Circular gears P and Q start rotating at the same time at constant speeds. Gear P makes 10 revolutions per minute and Gear Q makes 40 revolutions per minute. How many seconds after the gears start rotating will gear Q have made exactly 6 more revolutions than gear P?
Another question from the GMAT Prep software so avoid if you haven’t yet worked through the free official practice tests so that you can keep those fresh. There’s more work and rate practice below that you can safely work through now. This is technically a work and rate cooperative rate question even though it doesn’t seem like it. I’d still use the T’s to organize the information but then I’d probably move to algebraic translation. After setting up the first T’s go ahead and do the unit conversion. We have to convert to seconds so multiply your minutes by 60 and then do the arithmetic for the rest of the chart. From there we need to figure out: How many seconds after the gears start rotating will gear Q have made exactly 6 more revolutions than gear P? So the seconds (S) in my equation are the same for gears P and Q because the gears are rotating at the same time. The only difference is that we need to add 6 revolutions to P’s side the equation (to balance out the fact that Q will have made exactly 6 more revolutions than P).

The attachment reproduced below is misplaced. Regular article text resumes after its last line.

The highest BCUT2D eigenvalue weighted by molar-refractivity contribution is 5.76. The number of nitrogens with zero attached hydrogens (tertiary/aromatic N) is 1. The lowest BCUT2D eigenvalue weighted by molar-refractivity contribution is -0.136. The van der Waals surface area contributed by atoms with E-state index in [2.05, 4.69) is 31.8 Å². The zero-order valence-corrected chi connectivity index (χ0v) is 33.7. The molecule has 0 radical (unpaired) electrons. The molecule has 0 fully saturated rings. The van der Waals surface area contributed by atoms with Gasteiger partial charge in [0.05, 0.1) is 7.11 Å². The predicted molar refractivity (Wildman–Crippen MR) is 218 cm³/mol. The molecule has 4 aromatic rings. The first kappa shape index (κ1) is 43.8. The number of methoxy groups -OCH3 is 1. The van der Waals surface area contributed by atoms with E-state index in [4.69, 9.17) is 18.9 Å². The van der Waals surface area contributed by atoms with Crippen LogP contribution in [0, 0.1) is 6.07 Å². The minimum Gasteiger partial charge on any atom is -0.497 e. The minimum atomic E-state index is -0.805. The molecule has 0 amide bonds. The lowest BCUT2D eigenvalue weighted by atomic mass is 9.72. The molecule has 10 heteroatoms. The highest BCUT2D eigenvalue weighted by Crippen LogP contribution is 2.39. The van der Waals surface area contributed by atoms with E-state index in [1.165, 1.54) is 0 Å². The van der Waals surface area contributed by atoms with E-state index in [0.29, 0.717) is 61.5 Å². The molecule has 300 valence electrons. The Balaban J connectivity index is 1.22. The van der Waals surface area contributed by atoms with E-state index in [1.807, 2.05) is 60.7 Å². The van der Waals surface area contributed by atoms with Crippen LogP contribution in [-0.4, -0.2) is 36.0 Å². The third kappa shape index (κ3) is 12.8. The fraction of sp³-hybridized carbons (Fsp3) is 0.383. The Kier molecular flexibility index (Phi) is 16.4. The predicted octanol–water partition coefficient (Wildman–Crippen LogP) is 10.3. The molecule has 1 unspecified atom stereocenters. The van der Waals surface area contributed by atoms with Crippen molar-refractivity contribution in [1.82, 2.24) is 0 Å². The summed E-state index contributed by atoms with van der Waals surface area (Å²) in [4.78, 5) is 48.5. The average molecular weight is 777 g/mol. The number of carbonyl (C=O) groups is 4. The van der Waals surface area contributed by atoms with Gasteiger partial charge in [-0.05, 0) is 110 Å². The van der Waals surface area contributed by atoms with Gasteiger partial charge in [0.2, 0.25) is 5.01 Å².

Here are more Official GMAT distance, work, and rate question for which we use the T method:
Pumps A, B, and C operate at their respective constant rates
A company has two types of machines, type R and type S
A boat traveled upstream 90 miles at an average speed of (v-3) miles per hour and then traveled the same distance downstream
Here’s another set of cooperative work and rate questions to practice on:
For more distance, work, and rate examples you can also check out our GMAT Question of the Day page